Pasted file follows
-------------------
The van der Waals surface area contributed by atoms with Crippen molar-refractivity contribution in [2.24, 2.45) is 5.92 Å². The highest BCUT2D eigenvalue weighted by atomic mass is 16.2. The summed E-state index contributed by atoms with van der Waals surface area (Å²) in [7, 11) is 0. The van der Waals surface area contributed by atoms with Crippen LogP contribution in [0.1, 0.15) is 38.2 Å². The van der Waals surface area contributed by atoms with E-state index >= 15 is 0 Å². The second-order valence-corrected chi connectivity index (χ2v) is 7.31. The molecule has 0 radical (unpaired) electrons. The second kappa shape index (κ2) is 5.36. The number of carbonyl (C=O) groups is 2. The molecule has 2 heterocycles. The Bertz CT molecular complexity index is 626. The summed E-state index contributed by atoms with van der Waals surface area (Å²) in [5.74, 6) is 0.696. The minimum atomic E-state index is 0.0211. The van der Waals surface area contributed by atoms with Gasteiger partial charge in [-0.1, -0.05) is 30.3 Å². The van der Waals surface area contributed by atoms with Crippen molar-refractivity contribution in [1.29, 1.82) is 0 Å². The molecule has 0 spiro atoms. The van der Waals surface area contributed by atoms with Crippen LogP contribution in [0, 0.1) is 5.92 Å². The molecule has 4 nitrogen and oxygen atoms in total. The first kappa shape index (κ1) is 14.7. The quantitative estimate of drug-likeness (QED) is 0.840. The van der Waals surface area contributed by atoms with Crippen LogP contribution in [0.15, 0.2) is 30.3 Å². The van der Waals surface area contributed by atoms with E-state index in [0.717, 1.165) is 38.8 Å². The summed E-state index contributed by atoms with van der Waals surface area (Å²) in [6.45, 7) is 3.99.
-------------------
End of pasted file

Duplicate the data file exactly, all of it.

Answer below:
The van der Waals surface area contributed by atoms with Crippen molar-refractivity contribution in [2.24, 2.45) is 5.92 Å². The highest BCUT2D eigenvalue weighted by atomic mass is 16.2. The summed E-state index contributed by atoms with van der Waals surface area (Å²) in [7, 11) is 0. The van der Waals surface area contributed by atoms with Crippen LogP contribution in [0.1, 0.15) is 38.2 Å². The van der Waals surface area contributed by atoms with E-state index >= 15 is 0 Å². The second-order valence-corrected chi connectivity index (χ2v) is 7.31. The molecule has 0 radical (unpaired) electrons. The second kappa shape index (κ2) is 5.36. The number of carbonyl (C=O) groups is 2. The molecule has 2 heterocycles. The Bertz CT molecular complexity index is 626. The summed E-state index contributed by atoms with van der Waals surface area (Å²) in [5.74, 6) is 0.696. The minimum atomic E-state index is 0.0211. The van der Waals surface area contributed by atoms with Gasteiger partial charge in [-0.1, -0.05) is 30.3 Å². The van der Waals surface area contributed by atoms with Crippen molar-refractivity contribution in [1.29, 1.82) is 0 Å². The molecule has 0 spiro atoms. The van der Waals surface area contributed by atoms with Crippen LogP contribution in [0, 0.1) is 5.92 Å². The molecule has 4 nitrogen and oxygen atoms in total. The first kappa shape index (κ1) is 14.7. The quantitative estimate of drug-likeness (QED) is 0.840. The van der Waals surface area contributed by atoms with Crippen LogP contribution in [0.15, 0.2) is 30.3 Å². The van der Waals surface area contributed by atoms with E-state index in [0.717, 1.165) is 38.8 Å². The summed E-state index contributed by atoms with van der Waals surface area (Å²) in [6.45, 7) is 3.99.